Ever since my tweet about skeletons on vacation in Bermuda (‘Snorkel? Do I look like I need a snorkel?’) lots of readers might have been wondering, what are your tips for writing about skeletons? Like any subject matter that involves lots of shiny white bones and perfectly skin-free skulls, there are important rules to observe when writing about skeletons in order to come up with a piece of writing that’s entertaining, enjoyable and not too gross. Here are ten of the most important:

1. Know your skeleton’s back story. A skeleton that belonged to a little boy from Fresno will act in a totally different way than a skeleton that belonged to a trucker from Tampa. Hint: The Fresno skeleton will be smaller.

2. Stay away from skeleton romance. The skeleton erotica genre is a tricky one and best handled by experts. If you must include a sexual element, try having your skeleton seductively fondle a rubber Halloween skull mask.

3. Watch out for clichés. As in any genre, certain stories in skeleton fiction have been done to death. Your readers don’t need to see yet another story about the young skeleton boy who loses his beloved skeleton dog. Especially in a freeway accident.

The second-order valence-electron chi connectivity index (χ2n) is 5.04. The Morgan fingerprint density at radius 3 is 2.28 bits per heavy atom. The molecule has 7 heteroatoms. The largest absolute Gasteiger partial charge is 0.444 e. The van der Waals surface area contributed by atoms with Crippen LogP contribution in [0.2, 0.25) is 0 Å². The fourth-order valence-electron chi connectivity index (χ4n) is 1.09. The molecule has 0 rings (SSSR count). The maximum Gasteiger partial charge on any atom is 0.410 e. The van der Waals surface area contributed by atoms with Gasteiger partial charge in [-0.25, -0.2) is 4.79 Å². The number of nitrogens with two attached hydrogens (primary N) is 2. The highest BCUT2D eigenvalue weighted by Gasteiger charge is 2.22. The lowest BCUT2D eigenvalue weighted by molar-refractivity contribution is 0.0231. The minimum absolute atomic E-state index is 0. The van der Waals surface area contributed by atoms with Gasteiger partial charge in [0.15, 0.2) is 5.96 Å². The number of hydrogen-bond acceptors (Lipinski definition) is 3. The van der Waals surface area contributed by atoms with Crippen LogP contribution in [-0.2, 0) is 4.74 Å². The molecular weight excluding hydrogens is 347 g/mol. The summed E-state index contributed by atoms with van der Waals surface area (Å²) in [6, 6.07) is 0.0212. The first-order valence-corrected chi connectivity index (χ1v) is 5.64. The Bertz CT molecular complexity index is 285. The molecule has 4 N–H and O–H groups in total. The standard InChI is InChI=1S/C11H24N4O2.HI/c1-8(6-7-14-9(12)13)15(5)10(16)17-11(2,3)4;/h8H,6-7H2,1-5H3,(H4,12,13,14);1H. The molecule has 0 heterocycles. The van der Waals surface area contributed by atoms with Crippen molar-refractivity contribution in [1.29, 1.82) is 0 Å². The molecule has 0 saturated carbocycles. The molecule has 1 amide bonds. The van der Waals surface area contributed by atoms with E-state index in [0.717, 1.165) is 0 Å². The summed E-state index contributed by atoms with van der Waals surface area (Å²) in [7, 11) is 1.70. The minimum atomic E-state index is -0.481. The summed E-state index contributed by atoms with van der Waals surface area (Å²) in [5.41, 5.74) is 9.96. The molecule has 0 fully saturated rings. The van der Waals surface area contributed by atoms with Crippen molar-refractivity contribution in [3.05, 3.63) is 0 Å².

4. You can’t go wrong with a plot line where your main character tries to cover up sordid misbehavior from their past. We don’t have the phrase ‘skeletons in the closet’ for nothing.

5. Don’t fall into the trap of writing about skeletons only from extreme ends of the socio-economic spectrum or skeletons with so-called ‘magical powers’. There’s still a lot to be written about the plight of the typical middle-class skeleton with no extraordinary abilities.

6. A good heart-tugging scene is the one where your skeleton loses its skull and has to retrieve it from a high school biology classroom. This is always great for a ‘skeletons are people too’ kind of moment.

7. Don’t shy away from controversial issues. Such hot button topics as skeleton euthanasia, ceramic surgery and ‘equal pay for equal bones’ can make for solid stories.

8. Focus on what separates your skeleton from other skeletons. Does it have unusually large eye holes? A missing rib? A femur with an interesting malformation? These are the precise details that will stick in your reader’s mind.

9. Scenes in a restaurant, over dinner? Don’t do it. Just awkward.

10. Finally, your own best guidance for good skeleton writing is probably already deep inside you. Take the time fora long hard look within, and if that still doesn’t work, get an x-ray.

Don’t forget to check out my novel I Was a Teenage Ghost Hunter: http://amzn.to/1gwPt3U